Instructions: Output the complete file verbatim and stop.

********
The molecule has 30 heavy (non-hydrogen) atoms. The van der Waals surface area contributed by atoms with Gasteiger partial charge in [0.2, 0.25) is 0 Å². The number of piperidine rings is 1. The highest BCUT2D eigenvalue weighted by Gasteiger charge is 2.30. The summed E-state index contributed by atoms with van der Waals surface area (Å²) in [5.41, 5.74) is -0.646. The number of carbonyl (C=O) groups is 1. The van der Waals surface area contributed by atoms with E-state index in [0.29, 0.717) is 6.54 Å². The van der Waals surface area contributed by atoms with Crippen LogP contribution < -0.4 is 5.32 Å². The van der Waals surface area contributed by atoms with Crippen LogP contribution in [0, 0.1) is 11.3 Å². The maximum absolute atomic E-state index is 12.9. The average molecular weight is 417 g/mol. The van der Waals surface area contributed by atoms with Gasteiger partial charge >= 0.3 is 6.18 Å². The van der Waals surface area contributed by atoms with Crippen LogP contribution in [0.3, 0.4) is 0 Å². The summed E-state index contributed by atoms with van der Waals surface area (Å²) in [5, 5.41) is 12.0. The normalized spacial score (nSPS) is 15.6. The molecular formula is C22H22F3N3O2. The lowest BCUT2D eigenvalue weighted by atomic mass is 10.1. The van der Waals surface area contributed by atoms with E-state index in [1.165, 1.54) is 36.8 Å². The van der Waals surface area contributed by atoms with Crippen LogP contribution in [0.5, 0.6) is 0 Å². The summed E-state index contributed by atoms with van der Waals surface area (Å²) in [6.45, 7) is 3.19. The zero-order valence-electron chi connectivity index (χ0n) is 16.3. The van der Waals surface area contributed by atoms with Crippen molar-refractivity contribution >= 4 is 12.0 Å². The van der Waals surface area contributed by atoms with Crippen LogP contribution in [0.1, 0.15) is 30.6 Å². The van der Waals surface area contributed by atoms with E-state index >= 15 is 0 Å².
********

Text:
The molecule has 30 heavy (non-hydrogen) atoms. The van der Waals surface area contributed by atoms with Gasteiger partial charge in [0.2, 0.25) is 0 Å². The number of piperidine rings is 1. The highest BCUT2D eigenvalue weighted by Gasteiger charge is 2.30. The summed E-state index contributed by atoms with van der Waals surface area (Å²) in [5.41, 5.74) is -0.646. The number of carbonyl (C=O) groups is 1. The van der Waals surface area contributed by atoms with E-state index in [0.29, 0.717) is 6.54 Å². The van der Waals surface area contributed by atoms with Crippen LogP contribution < -0.4 is 5.32 Å². The van der Waals surface area contributed by atoms with Crippen LogP contribution in [0, 0.1) is 11.3 Å². The maximum absolute atomic E-state index is 12.9. The average molecular weight is 417 g/mol. The van der Waals surface area contributed by atoms with Gasteiger partial charge >= 0.3 is 6.18 Å². The van der Waals surface area contributed by atoms with Crippen LogP contribution in [0.3, 0.4) is 0 Å². The summed E-state index contributed by atoms with van der Waals surface area (Å²) in [5, 5.41) is 12.0. The normalized spacial score (nSPS) is 15.6. The molecular formula is C22H22F3N3O2. The lowest BCUT2D eigenvalue weighted by atomic mass is 10.1. The van der Waals surface area contributed by atoms with E-state index in [1.165, 1.54) is 36.8 Å². The van der Waals surface area contributed by atoms with Crippen LogP contribution in [0.5, 0.6) is 0 Å². The summed E-state index contributed by atoms with van der Waals surface area (Å²) in [6.45, 7) is 3.19. The zero-order valence-electron chi connectivity index (χ0n) is 16.3. The van der Waals surface area contributed by atoms with Crippen molar-refractivity contribution >= 4 is 12.0 Å². The van der Waals surface area contributed by atoms with Crippen LogP contribution in [0.1, 0.15) is 30.6 Å². The van der Waals surface area contributed by atoms with E-state index >= 15 is 0 Å².